In Is­rael, calls for more force in Syria

The Washington Post - - THE WORLD - BY RUTH EGLASH ruth.eglash@wash­post.com

JERUSALEM — Is­rael re­ceived stiff warn­ings Tues­day from Rus­sia and Iran af­ter al­legedly car­ry­ing out an airstrike a day ear­lier on a mil­i­tary base in Syria, killing Ira­nian per­son­nel sta­tioned there.

But even as Is­rael was be­ing crit­i­cized for the raid, some se­cu­rity of­fi­cials have been call­ing for a more ag­gres­sive ap­proach in Syria aimed at pre­vent­ing Iran and its proxy mili­tia Hezbol­lah from ex­pand­ing their in­flu­ence there and their abil­ity to men­ace Is­rael.

In Mos­cow, Is­rael’s am­bas­sador, Gary Koren, was sum­moned to a meet­ing to dis­cuss the episode with Rus­sian Deputy For­eign Min­is­ter Mikhail Bog­danov, the state In­ter­fax news agency said. Alexan­der Sherin, chair­man of the State Duma De­fense Com­mit­tee, called Is­rael’s ac­tion “evil and un­friendly.”

Rus­sia’s De­fense Min­istry ear­lier ac­cused Is­rael of the at­tack and de­tailed how the oper­a­tion was car­ried out, and Dmitry Peskov, a spokesman for Rus­sian Pres­i­dent Vladimir Putin, said Rus­sian mil­i­tary ad­vis­ers could have been present at the base, Reuters re­ported.

Is­raeli an­a­lysts and com­men­ta­tors said the harsh tone of the Rus­sian re­sponse ap­peared to be de­signed to sig­nal to Is­rael that its pre­vi­ous free­dom in car­ry­ing out mil­i­tary ac­tion in Syria might no longer be ac­cept­able. Rus­sia has been play­ing a de­ci­sive role in Syria’s war, lend­ing cru­cial sup­port to Syr­ian Pres­i­dent Bashar al-As­sad.

Is­rael has nei­ther con­firmed nor de­nied it was be­hind the predawn raid Mon­day, widely at­trib­uted to Is­raeli F-15 fighter jets, on the T-4 air base, out­side of Palmyra.

Iran’s Tas­nim News Agency re­ported Tues­day that seven Ira­ni­ans were killed in the strike. Their bod­ies were brought to Tehran for burial, it said.

Ali Ak­bar Ve­lay­ati, a top ad­viser to Iran’s supreme leader, Ay­a­tol­lah Ali Khamenei, called Is­rael’s ac­tions a “crime” and said it “will not re­main with­out a re­sponse,” Le­banese news chan­nel Al Mayadeen re­ported.

Over re­cent years, Is­rael has car­ried out scores of airstrikes against Hezbol­lah weapons con­voys and the group’s in­fra­struc­ture in Syria and Le­banon, ac­cord­ing to re­gional me­dia re­ports and lo­cal an­a­lysts.

Is­raeli of­fi­cials have taken of­fi­cial re­spon­si­bil­ity for very few of those strikes. But Is­rael has made clear that it will take ac­tion to pre­vent Hezbol­lah, a Le­banese Shi­ite mili­tia backed by Iran, from us­ing Syria as a spring­board for at­tacks against Is­rael and to block Iran from trans­fer­ring weapons to Hezbol­lah in Le­banon.

More re­cently, Is­rael’s lead­ers, in­clud­ing Prime Min­is­ter Ben­jamin Ne­tanyahu, have also spo­ken about pre­vent­ing their enemy Iran from es­tab­lish­ing a per­ma­nent pres­ence in Syria and from cre­at­ing a cor­ri­dor of Ira­nian in­flu­ence span­ning from Tehran to the Mediter­ranean Sea.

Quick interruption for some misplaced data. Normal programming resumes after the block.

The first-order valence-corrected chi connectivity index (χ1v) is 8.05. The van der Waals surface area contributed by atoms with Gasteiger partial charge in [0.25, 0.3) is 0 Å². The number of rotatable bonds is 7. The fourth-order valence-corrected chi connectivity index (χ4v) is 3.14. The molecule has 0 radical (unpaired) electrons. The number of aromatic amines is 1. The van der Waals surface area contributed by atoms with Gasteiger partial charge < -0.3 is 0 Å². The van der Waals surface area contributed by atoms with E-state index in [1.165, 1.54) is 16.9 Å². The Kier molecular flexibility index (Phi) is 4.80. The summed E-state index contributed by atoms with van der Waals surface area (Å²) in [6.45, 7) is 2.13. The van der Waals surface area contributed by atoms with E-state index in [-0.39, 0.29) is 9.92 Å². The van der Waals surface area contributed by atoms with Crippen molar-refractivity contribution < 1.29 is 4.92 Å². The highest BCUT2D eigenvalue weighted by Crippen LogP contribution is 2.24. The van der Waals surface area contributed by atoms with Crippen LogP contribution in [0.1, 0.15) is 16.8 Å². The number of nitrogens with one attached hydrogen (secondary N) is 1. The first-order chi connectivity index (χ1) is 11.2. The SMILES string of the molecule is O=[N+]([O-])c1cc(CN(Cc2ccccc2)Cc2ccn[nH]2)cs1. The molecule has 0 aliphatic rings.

Un­til now, how­ever, Is­rael has largely avoided be­ing drawn into the seven-year-long Syr­ian civil war on its north­east­ern bor­der.

The Is­raeli news­pa­per Haaretz re­ported Tues­day that se­cu­rity of­fi­cials are in­creas­ingly push­ing for a more de­ter­mined ef­fort to stop Iran from ex­pand­ing in Syria. Mil­i­tary chief Gadi Eisenkot told re­porters re­cently that “the fi­nal and de­sired sit­u­a­tion is the re­moval of all Ira­nian-Shi­ite forces from Syria,” the pa­per re­ported. “We won’t let them get near the bor­ders.”

Yaakov Amidror, a re­tired ma­jor gen­eral and a for­mer na­tional se­cu­rity ad­viser to Ne­tanyahu, said that if Iran con­tin­ued to ex­tend its in­flu­ence, this would lead to a di­rect con­fronta­tion.

“Is­rael’s pol­icy is clear; it will not al­low the Ira­ni­ans to build mil­i­tary fa­cil­i­ties in Syria,” Amidror said in an in­ter­view.

Two months ago, Is­rael ac­knowl­edged car­ry­ing out an at­tack on Ira­nian tar­gets in the T-4 air base. That strike came af­ter Is­rael downed an Ira­nian drone that strayed into its ter­ri­tory. In that same in­ci­dent, an Is­raeli F-16 fighter jet crashed un­der Syr­ian an­ti­air­craft fire.

“There are two col­lid­ing trends, the first be­ing that Iran is grow­ing bolder as high­lighted by the send­ing of a drone to Is­rael in Fe­bru­ary,” said Michael Horowitz, a se­nior an­a­lyst at Le Beck In­ter­na­tional, a Mid­dle East-based geopo­lit­i­cal and se­cu­rity con­sul­tancy. “The sec­ond trend is Is­rael’s feel­ing that nei­ther Wash­ing­ton nor Mos­cow are will­ing to do any­thing about it, which in turn forces Is­rael to take ad­di­tional risks.”

Horowitz said that the Ira­nian pres­ence at the T-4 base in­cluded mem­bers of the Ira­nian Rev­o­lu­tion­ary Guard Corps and the Quds Force, who sent the drone and “hence di­rectly and ac­tively threat­ened Is­rael.”

“By strik­ing the base once again, Is­rael sends the mes­sage that Rus­sia sim­ply can­not ig­nore this trend, both be­cause of the risks it im­plies, and be­cause Rus­sian and Ira­nian sol­diers are phys­i­cally work­ing a few feet away from each other,” he said.

The in­crease in re­gional ten­sions comes as Pres­i­dent Trump has an­nounced his in­ten­tion to pull back U.S. troops from Syria, a move some in Is­rael fear would leave it in a pre­car­i­ous po­si­tion.

“The State of Is­rael does not have a world power to­day that it can rely on to con­front the Ira­nian ex­pan­sion,” an­a­lyst Alex Fish­man wrote Tues­day in the Is­raeli news­pa­per Ye­dioth Ahronoth. “It only re­mains for it to op­er­ate mil­i­tar­ily and in­de­pen­dently to curb the Ira­nian foothold in Syria, in the hope that its mil­i­tary ac­tiv­ity will not de­volve into an over­all con­fronta­tion.”

Newspapers in English

Newspapers from USA

© PressReader. All rights reserved.